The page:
By Rich Pollack

It finally happened.

After 33 years and two unsuccessful attempts to rid the town of an outdated $350,000 spending limit, Highland Beach voters on Tuesday loosened the fiscal handcuffs on their elected leaders, approving a charter change that increases the cap to $900,000 per project before a referendum is required.

“The voters did the right thing,” said Highland Beach Vice Mayor David Stern, who championed the proposal to boost the cap to what the $350,000 limit passed in 1991 would be in today’s dollars and add an annual inflation adjustment. “It’s outstanding.”

In addition to approving the change to the spending limit, 60% in favor to 40% against, voters also approved spending up to $3.5 million to line sewer pipes. They also approved giving the town the option to allow the county’s supervisor of elections to oversee Highland Beach’s election canvassing board rather than requiring commissioners to serve on it.

The sewer pipe lining project received 77% approval while the canvassing board issue received 70% approval.

It is the change in the spending cap, however, that will probably have the most significant impact on the town’s ability to tackle small capital projects without having to get voter approval, which can be lengthy and costly.

“This makes the process a lot smoother,” Stern said. “We now have the ability to approve projects with a reasonable cost without having to go to referendum.”

With the town starting its own fire department in May, increasing the spending limit takes on more importance, according to Town Manager Marshall Labadie, because of the high cost of replacing equipment and apparatus.

Stern believes the success of the proposal to increase the cap was due in part to the simplicity of the ballot measure, as well as to support from the Committee to Save Highland Beach, a local political action committee that opposed raising the spending limit when it came before the voters two years ago.  

“This was presented to the voters in a clear and simple way,” he said.

Two years ago, Stern and others say, the attempt to increase the cap to about $1 million failed to get voter support in part because the proposed limit was based on a percentage of the overall town budget, which was seen as a complicated formula.

That was the second failed effort.

In 2012, it appeared that the spending limit would be increased when the Town Commission passed an ordinance raising the limit to $1 million only to discover — after a Palm Beach County Inspector General report two years later — that any change in the limit needed voter approval.

In the interim, the town had begun construction of a $850,000 town hall and police department renovation project that was permitted to proceed.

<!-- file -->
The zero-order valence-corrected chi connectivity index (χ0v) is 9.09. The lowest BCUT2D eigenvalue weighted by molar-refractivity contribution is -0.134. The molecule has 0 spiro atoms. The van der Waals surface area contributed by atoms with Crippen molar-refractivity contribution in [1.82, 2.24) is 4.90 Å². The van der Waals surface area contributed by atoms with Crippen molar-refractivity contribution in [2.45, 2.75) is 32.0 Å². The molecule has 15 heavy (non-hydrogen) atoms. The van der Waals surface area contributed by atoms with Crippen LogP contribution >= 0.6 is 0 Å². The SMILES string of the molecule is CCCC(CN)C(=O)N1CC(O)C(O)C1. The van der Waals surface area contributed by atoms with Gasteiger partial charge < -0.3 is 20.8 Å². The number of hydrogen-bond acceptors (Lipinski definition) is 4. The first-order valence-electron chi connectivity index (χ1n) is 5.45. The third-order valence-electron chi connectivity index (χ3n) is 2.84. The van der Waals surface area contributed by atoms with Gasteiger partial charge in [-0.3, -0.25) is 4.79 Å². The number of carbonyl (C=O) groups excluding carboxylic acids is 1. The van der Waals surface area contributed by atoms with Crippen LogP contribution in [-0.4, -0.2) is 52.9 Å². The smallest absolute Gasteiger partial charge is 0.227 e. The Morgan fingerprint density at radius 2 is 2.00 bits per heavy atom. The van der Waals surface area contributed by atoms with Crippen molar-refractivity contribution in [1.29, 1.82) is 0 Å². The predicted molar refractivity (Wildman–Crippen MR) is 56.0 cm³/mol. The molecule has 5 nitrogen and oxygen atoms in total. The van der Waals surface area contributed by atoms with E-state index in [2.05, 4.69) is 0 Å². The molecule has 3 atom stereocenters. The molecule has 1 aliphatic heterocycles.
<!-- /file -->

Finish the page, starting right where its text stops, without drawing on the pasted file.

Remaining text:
Since it was first introduced in 1991, the cap has had a significant impact on the town’s success — and failures — in moving forward on major expenditures.

In late 2021, voters overwhelming gave the town commission the green light to spend up to $10 million on a new fire department, with just shy of 90% of voters approving the proposal. That vote cleared the way for the town to build a new $8 million-plus fire station.

Nine years ago, voters also gave the commission permission to spend $2.8 million on a water main replacement project on six side streets.  

A firetruck was at the center of a 2010 referendum, when voters narrowly turned down a request from the commission for permission to go over the cap and spend $810,000 on a new firetruck. The measure failed with 1,016 residents saying no and 946 in favor of buying the new truck.

That vote left the town stuck with a truck that was 15 years old and had cost $135,433 for maintenance and repairs during the previous five years, leaving it out of service an average 11.8% of the time.

The truck continued to cost the town thousands of dollars in repairs for several years until a lease agreement with Delray Beach was signed.

In 2019, voters overwhelmingly turned down three ballot items that would have given the commission their approval to spend $45 million on three projects on improvements along State Road A1A, including drainage improvements, enhancements to the town’s Ocean Walk multi-use corridor and surrounding areas, and placing utility wires underground.

In that election, which saw one of the largest turnouts in town history, more than 90% of voters rejected the spending plan.

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